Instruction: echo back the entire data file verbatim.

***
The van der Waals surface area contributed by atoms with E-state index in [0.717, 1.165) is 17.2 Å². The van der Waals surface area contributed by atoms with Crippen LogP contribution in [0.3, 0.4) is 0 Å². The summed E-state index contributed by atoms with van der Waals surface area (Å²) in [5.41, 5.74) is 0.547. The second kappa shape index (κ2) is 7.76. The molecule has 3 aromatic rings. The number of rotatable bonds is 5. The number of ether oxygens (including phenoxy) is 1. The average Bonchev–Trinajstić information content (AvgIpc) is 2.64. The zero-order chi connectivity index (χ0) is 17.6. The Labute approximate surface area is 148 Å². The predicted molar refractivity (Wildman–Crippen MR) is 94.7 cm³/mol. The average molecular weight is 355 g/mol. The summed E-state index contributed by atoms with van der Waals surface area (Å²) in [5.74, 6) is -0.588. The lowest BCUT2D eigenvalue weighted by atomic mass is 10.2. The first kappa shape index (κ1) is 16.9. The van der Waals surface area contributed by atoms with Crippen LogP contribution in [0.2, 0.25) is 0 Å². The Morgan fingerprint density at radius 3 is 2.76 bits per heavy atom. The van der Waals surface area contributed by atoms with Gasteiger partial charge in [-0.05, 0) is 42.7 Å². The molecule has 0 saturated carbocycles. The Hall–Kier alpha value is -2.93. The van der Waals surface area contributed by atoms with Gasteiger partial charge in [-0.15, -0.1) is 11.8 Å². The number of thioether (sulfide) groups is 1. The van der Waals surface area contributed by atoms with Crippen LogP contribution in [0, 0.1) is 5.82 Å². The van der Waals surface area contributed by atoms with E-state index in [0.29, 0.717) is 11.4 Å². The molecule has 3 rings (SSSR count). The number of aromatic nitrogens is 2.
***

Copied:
The van der Waals surface area contributed by atoms with E-state index in [0.717, 1.165) is 17.2 Å². The van der Waals surface area contributed by atoms with Crippen LogP contribution in [0.3, 0.4) is 0 Å². The summed E-state index contributed by atoms with van der Waals surface area (Å²) in [5.41, 5.74) is 0.547. The second kappa shape index (κ2) is 7.76. The molecule has 3 aromatic rings. The number of rotatable bonds is 5. The number of ether oxygens (including phenoxy) is 1. The average Bonchev–Trinajstić information content (AvgIpc) is 2.64. The zero-order chi connectivity index (χ0) is 17.6. The Labute approximate surface area is 148 Å². The predicted molar refractivity (Wildman–Crippen MR) is 94.7 cm³/mol. The average molecular weight is 355 g/mol. The summed E-state index contributed by atoms with van der Waals surface area (Å²) in [5.74, 6) is -0.588. The lowest BCUT2D eigenvalue weighted by atomic mass is 10.2. The first kappa shape index (κ1) is 16.9. The van der Waals surface area contributed by atoms with Crippen LogP contribution in [0.2, 0.25) is 0 Å². The Morgan fingerprint density at radius 3 is 2.76 bits per heavy atom. The van der Waals surface area contributed by atoms with Gasteiger partial charge in [-0.05, 0) is 42.7 Å². The molecule has 0 saturated carbocycles. The Hall–Kier alpha value is -2.93. The van der Waals surface area contributed by atoms with Gasteiger partial charge in [-0.15, -0.1) is 11.8 Å². The number of thioether (sulfide) groups is 1. The van der Waals surface area contributed by atoms with Crippen LogP contribution in [0, 0.1) is 5.82 Å². The van der Waals surface area contributed by atoms with E-state index in [0.29, 0.717) is 11.4 Å². The molecule has 3 rings (SSSR count). The number of aromatic nitrogens is 2.